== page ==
To be in compliance, you must show evidence that the staff has been evaluating products and involving a representative sample of employees who are likely to be exposed in those evaluations. It's a good idea to run some clinical trials on the products you evaluate. The trial can be as simple as bringing in a device, having clinicians use it for a period of time, and developing a reporting mechanism to let management know how well the device works. Let's say you have three nurses drawing blood in your office. Teach them how to use a new device, then have them try it out and report back. Document how the device was evaluated, whether it was deemed beneficial, and whether it was adopted in the practice.

Employers have the right to contest or appeal any citation for a violation before an administrative law judge. The results of all such appeals are made public, but the National Practitioner Data Bank doesn't record incidents of noncompliance with OSHA. "This is not malpractice," an agency official recently told me. "We're in the business of protecting employees, not telling doctors how to practice medicine."

To help you comply with the Needlestick Safety and Prevention Act, OSHA consultants will come to your office—free of charge—and help develop safety programs. An OSHA spokesperson assured me that such visits are intended to be educational, and aren't related to enforcement.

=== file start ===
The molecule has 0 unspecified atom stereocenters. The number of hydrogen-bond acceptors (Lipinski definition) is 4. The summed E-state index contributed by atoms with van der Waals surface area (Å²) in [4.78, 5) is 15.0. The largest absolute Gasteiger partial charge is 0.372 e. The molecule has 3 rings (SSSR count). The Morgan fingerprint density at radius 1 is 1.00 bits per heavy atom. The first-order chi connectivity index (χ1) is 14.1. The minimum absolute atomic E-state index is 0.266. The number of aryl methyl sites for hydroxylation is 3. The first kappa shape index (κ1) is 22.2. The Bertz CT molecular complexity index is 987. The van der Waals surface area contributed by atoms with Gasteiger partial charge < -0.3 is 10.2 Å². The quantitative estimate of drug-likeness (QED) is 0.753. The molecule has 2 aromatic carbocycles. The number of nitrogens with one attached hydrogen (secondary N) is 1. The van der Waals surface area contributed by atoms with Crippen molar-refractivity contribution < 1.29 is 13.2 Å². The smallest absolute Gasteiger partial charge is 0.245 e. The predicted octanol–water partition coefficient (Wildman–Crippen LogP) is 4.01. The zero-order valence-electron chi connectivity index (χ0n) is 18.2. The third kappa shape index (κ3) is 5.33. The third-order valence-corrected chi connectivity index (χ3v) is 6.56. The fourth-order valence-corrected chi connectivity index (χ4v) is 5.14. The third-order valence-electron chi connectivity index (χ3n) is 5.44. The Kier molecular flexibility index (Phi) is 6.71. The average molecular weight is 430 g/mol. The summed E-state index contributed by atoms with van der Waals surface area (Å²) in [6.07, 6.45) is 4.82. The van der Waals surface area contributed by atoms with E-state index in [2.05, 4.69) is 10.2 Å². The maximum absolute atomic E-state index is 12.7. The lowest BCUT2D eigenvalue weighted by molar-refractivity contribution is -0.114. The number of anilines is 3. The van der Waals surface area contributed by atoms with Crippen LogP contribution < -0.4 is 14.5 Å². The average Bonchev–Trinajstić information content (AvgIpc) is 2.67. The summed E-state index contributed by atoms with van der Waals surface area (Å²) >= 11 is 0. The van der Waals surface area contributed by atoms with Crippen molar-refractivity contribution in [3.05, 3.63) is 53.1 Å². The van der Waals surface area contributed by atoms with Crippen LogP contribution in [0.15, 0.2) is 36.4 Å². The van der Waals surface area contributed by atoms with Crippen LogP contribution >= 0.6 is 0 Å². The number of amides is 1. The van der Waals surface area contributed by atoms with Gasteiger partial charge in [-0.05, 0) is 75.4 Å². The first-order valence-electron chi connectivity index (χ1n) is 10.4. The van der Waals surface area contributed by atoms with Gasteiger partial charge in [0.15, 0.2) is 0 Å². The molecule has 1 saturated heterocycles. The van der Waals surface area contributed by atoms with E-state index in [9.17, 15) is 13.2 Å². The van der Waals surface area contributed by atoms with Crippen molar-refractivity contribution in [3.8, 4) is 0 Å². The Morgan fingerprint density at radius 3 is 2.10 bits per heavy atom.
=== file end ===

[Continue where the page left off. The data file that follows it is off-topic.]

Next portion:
The new regulations may even prove a boon to your practice. A nursing director for a large physician group in Massachusetts told me that if the new standards hadn't been in place, they may never have discovered a new safety syringe that they like. The one-hand-activation device allows pediatric nurses to keep their other hand on the patient.

"It's hard to get to a sharps disposal box when you are holding down a squirming 3-year­old," she says. "This way we keep ourselves safe while doing our job."

The ins and outs of compliance

Getting information on new safety devices doesn't have to be onerous. Assign someone on your staff to report on new products once a year, say every Jan. 15.

How to get the information? The International Sharps Injury Prevention Society, a group that provides information on the safety devices, has a Web site at www.isips.org. Another Web site that lists new products is EPINet at the University of Virginia (www.med.virginia.edu/epinet ).

You may be surprised at the reasonable price and reliable performance of the devices covered by this new standard. The safest models cost about 10 cents more than traditional devices. Related costs, such as those connected to staff time monitoring the safety device market and getting a sharps injury log up and running, could be more substantial. Still, most practices can get up to speed on new devices for no more than $100 or so per month. Compliance cost analyses can be found at the OSHA Web site.

Establishing a safety device program is important to avoid OSHA fines and negative publicity, but its biggest value lies in protecting your office's greatest asset: your staff.

The author is a safety consultant at the University of Iowa Hospitals and Clinics in Iowa City.


Michael Garvin. These sharps rules can stick you--big time.

Medical Economics